I want to solve this differential equation $\frac{dy(t)}{dt}=(c+\sigma_w W(t))y(t)+\epsilon(t) $. For details see https://math.stackexchange.com/questions/1385633/solving-sde-fracdytdt-c-sigma-wwtyt-epsilont. My approach is using Mathematica. However, I have not been able to specify this SDE in Mathematica. As far as I understand, the ItoProcess function is appropriate. I have come this far:

proc = 
     {\[DifferentialD]y[t] == c*y[t]\[DifferentialD]t + 
       e[t]*\[DifferentialD]t + σ*y[t]*w[t]}, 
     y[t], {y, y0}, t, Distributed[w, WienerProcess[]]] 

How do I now tell Mathematica that e[t] is a gaussian white noise process, c is a scalar and σ a non-negative scalar?

  • $\begingroup$ Did you try searching the Internet for related problems ? $\endgroup$ – Sektor Aug 7 '15 at 14:01
  • 1
    $\begingroup$ You can format inline code and code blocks by selecting the code and clicking the {} button above the edit window. The edit window help button ? is also useful for learning how to format your questions and answers. You may also find this this meta Q&A helpful $\endgroup$ – Michael E2 Aug 7 '15 at 14:02

Revision to accommodate multiple random processes

One approach is to define e[t] in the question as e*\[DifferentialD]w[t], with e a scale factor.

Then, ItoProcess yields

proc = ItoProcess[{\[DifferentialD]y[t] == c*y[t]*\[DifferentialD]t + σ*y[t]
    *\[DifferentialD]w1[t] + e*\[DifferentialD]w2[t]}, y[t], {y, y0}, t, 
    {w1 \[Distributed] WienerProcess[], w2 \[Distributed] WienerProcess[]}]

or, equivalently,

proc = ItoProcess[{\[DifferentialD]y[t] == y[t]*\[DifferentialD]w1[t] + 
    \[DifferentialD]w2[t]}, y[t], {y, y0}, t, 
    {w1 \[Distributed] WienerProcess[c, σ], w2 \[Distributed] WienerProcess[0, e]}]

(* ItoProcess[{{c y[t]}, {{σ y[t], e}}, y[t]}, {{y}, {y0}}, {t, 0}] *)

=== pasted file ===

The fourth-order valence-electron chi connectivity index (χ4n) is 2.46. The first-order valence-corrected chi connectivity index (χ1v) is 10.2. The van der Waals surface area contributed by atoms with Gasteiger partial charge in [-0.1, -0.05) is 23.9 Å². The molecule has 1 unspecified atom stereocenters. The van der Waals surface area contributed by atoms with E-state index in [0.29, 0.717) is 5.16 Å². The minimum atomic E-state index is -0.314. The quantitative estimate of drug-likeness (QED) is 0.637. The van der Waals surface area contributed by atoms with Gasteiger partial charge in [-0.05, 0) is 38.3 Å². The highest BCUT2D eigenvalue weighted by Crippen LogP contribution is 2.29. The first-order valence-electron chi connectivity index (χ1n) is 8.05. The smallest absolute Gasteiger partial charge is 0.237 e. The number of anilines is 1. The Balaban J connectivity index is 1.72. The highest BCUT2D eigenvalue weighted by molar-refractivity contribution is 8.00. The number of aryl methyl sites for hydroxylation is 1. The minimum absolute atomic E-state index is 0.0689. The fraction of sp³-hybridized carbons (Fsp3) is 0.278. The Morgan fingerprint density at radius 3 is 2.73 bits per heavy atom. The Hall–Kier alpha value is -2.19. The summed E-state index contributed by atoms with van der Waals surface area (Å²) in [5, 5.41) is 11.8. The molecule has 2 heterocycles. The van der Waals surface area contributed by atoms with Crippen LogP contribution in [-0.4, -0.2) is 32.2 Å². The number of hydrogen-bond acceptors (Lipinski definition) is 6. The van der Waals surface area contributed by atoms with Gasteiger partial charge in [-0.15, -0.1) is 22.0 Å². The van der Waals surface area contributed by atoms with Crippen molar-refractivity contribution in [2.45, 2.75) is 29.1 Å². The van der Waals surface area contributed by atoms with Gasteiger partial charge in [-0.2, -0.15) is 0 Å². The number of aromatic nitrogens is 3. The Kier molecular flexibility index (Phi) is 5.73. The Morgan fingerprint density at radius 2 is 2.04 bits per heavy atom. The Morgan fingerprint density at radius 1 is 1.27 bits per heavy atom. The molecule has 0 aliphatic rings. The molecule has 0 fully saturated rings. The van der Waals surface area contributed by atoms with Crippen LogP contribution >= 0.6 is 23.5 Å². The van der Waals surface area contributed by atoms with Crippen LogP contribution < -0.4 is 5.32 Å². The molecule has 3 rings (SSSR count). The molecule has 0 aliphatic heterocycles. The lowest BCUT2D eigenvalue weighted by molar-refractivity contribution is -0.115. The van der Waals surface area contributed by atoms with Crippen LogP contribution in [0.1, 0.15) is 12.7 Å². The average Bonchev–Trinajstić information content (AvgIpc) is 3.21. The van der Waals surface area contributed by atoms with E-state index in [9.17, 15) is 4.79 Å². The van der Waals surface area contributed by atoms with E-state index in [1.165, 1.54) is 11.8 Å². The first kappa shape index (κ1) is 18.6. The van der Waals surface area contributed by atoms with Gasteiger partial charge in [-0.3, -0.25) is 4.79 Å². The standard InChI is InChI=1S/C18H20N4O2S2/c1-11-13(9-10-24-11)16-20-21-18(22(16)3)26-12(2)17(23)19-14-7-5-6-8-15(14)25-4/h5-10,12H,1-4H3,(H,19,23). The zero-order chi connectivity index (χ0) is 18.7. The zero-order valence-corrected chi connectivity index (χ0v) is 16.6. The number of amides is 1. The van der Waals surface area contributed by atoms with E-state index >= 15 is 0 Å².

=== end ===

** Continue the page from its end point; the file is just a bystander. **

A typical result can be obtained by specifying the four parameters.

ans = RandomFunction[proc /. {σ -> 0.1, y0 -> 1, c -> -0.01, e -> 0.1}, {0, 100, .1}];
ListLinePlot[ans, Filling -> Axis, PlotRange -> All, AxesLabel -> {t, y}]

enter image description here

Note that SeedRandom is included only to obtain this particular curve and otherwise is unnecessary.

  • $\begingroup$ If I do this, are the first w[t] and second w[t] then independent or one and the same process? Are you sure that all constants have to be given numerical values? I have examples notebooks where this is not the case and they work just fine. $\endgroup$ – Julian Karch Aug 10 '15 at 13:00
  • $\begingroup$ @JulianKarls You are correct that giving all constants numerical values is not needed to define an ItoProcess but only to obtain numerical results. Also, I have revised the answer above to introduce a second WienerProcess to represent e(t). Thanks for prompting me to be more careful. $\endgroup$ – bbgodfrey Aug 10 '15 at 15:33
  • $\begingroup$ Great, this has solved putting the process into mathematica. Is there a function that gives me the analytic expression for $y(t)$? $\endgroup$ – Julian Karch Aug 10 '15 at 19:13
  • $\begingroup$ @JulianKarls There is no analytic expression for y[t], because it is stochastic. However, you can obtain its average value from Mean[proc[t]], which is E^(c t) y0. If the answer above meets you needs, please do not forget to accept it. Best wishes. $\endgroup$ – bbgodfrey Aug 10 '15 at 20:28
  • $\begingroup$ y[t] being stochastic does not mean that there does not exist an analytic expression for it. The Ornstein-Uhlenbeck process for example is represented by a very similar SDE and there exists an analytic expression for it. $\endgroup$ – Julian Karch Aug 10 '15 at 21:05

Your Answer

By clicking “Post Your Answer”, you agree to our terms of service, privacy policy and cookie policy

Not the answer you're looking for? Browse other questions tagged or ask your own question.